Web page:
They have found a way
Of staying relevant after so many years and still tour to full arenas and playing sets that can last more than three hours for three different generations. The stage persona of Robert Smith, his curly hair and white make up has stayed the same while many of the other elements of the music and the band and his own body have changed a lot. They stayed relevant and stick to an idea of Gothic, dark, powerful and soulful music that moved the heart of many people throughout many, many years. What never changed about The Cure for me is that they have never walked away from: the songs. The songs remained the most important thing in their music, unlike other bands that were more prone to make sudden stylistic changes and have the songs lingering in the limbo between the past and the present. Robert Smith managed to sail this huge transatlantic called The Cure for more than forty years and there is no stopping him anytime soon. Although there is a lot of cool new music to check out here are some The Cure classics.
The chorus-filled guitar from the intro already puts us into the mood of the era and it just unravels down that path all along the song. There is a whispering voice in the front and Robert´s delay-driven words can be heard coming from behind as the songs starts taking off. The drum machine and heavy processed mix are so eighty it hurts. This was to become the band´s first hit single in the UK as a part of their “Seventeen Seconds” record.
Boys Don´t Cry
That guitar lines! It is an amazing song with an incredible chorus taking much from other contemporaries like Talking Heads. The band has an upbeat feeling and a Joy Division kind of guitar line that is simply hypnotic. It was not until the re-release of the band´s first album in the US that this song really took off for them and became the anthem it is today.
With a more classic bass-driven sound just like in the best post-punk years but with a Gothic feel and look, this hit from “Pornography”, the band´s third album is a song that really takes a great picture of the music that was being played in the radio at the time. Robert Smith´s vocals are brought more to the front and there are less effects applied to it, leaving a trademark sound that was to be adopted and never left by the band.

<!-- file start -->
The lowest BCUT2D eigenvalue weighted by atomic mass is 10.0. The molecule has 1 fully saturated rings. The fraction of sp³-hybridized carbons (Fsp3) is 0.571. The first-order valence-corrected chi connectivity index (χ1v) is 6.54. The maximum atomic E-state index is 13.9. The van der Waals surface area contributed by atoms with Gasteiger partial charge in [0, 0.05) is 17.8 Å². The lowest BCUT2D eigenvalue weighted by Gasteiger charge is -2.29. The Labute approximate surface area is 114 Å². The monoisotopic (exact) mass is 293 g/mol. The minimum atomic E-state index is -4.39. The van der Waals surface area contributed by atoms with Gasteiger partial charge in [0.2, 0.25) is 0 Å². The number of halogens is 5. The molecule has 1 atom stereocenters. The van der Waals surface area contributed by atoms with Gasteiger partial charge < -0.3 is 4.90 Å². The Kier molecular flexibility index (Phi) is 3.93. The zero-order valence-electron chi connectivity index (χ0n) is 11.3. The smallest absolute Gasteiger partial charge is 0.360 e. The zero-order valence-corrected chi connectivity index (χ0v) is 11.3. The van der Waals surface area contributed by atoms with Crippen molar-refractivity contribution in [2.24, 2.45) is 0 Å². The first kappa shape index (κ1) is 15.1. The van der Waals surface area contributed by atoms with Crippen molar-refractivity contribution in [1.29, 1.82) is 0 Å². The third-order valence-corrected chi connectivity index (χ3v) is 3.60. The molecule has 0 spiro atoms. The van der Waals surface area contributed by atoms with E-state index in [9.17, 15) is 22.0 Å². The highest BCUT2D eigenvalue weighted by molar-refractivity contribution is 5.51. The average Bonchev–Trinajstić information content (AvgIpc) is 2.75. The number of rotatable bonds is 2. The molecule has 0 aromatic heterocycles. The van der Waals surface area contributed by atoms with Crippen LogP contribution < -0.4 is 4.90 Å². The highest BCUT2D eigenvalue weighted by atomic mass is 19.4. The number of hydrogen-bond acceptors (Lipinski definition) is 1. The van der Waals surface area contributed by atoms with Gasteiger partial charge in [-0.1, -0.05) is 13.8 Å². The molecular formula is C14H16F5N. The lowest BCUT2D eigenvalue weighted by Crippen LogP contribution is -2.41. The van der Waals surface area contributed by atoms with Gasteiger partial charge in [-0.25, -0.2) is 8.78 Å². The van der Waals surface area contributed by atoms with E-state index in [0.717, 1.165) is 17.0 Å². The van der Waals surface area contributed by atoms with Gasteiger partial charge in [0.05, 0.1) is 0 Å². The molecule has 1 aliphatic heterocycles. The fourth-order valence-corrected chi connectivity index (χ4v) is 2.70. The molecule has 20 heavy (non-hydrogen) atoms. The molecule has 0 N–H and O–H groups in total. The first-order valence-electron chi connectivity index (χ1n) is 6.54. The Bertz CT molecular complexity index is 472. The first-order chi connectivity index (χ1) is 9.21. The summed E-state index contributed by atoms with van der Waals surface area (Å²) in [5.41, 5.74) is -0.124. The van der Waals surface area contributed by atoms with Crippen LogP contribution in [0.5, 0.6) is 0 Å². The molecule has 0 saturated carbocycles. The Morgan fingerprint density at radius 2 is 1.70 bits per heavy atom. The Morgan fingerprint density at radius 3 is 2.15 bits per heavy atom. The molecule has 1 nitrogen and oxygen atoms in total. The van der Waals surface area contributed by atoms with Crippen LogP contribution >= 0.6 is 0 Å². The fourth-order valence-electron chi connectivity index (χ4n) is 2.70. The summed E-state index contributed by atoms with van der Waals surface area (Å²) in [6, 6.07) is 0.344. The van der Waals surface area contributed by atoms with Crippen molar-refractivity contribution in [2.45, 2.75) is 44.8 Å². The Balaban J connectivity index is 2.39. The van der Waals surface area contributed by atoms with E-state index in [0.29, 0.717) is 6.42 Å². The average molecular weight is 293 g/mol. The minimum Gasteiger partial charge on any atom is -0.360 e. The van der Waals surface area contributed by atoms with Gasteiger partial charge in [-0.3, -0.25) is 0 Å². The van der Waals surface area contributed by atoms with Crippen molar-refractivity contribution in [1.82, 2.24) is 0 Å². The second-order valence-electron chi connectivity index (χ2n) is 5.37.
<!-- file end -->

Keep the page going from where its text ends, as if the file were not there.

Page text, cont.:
Just Like Heaven
Fast Forward, it is year 1987 and the music The Cure was making at the time of their record “Kiss Me, Kiss Me, Kiss Me” was a little more pop-driven with some keyboards and delightful melodies that unveiled some more straightforward lyrics. This song made it into the top 10 charts of the world making them a room in the next plateau as a band. This song was the key to all things to come for them.
Fast forward once more to a moment of world music in which gothic industrial electro rock was predominant and David Bowie had released his amazing “Earthling” record with guitar player Reeves Gabrels, who would then join The Cure for some worldwide tours. The song “Wrong Number” was The Cure´s interpretation of the era and is an amazing guitar-driven track with keyboards, effects and an awesome chorus that comes from nowhere and hits you powerfully. I remember 1996 as a great year for Goth music.
Friday I´m In Love
Not correct chronologically but takes this place for being the band´s most widely known hit. It was the single from their “Wish” album from 1992 and made it to the first position in the Billboard of US Modern Rock Tracks. If you hear just a second of it, you will immediately know what it is, and your feet and arms will find a way to move even in the spot. If you go to find it in YouTube, you will find that it has over 49 million views since published in 2010. The guitar riff, the softly sang lyrics, the cool clothing and the almost R.E.M.-friendly dancing make it a great song, video and hit.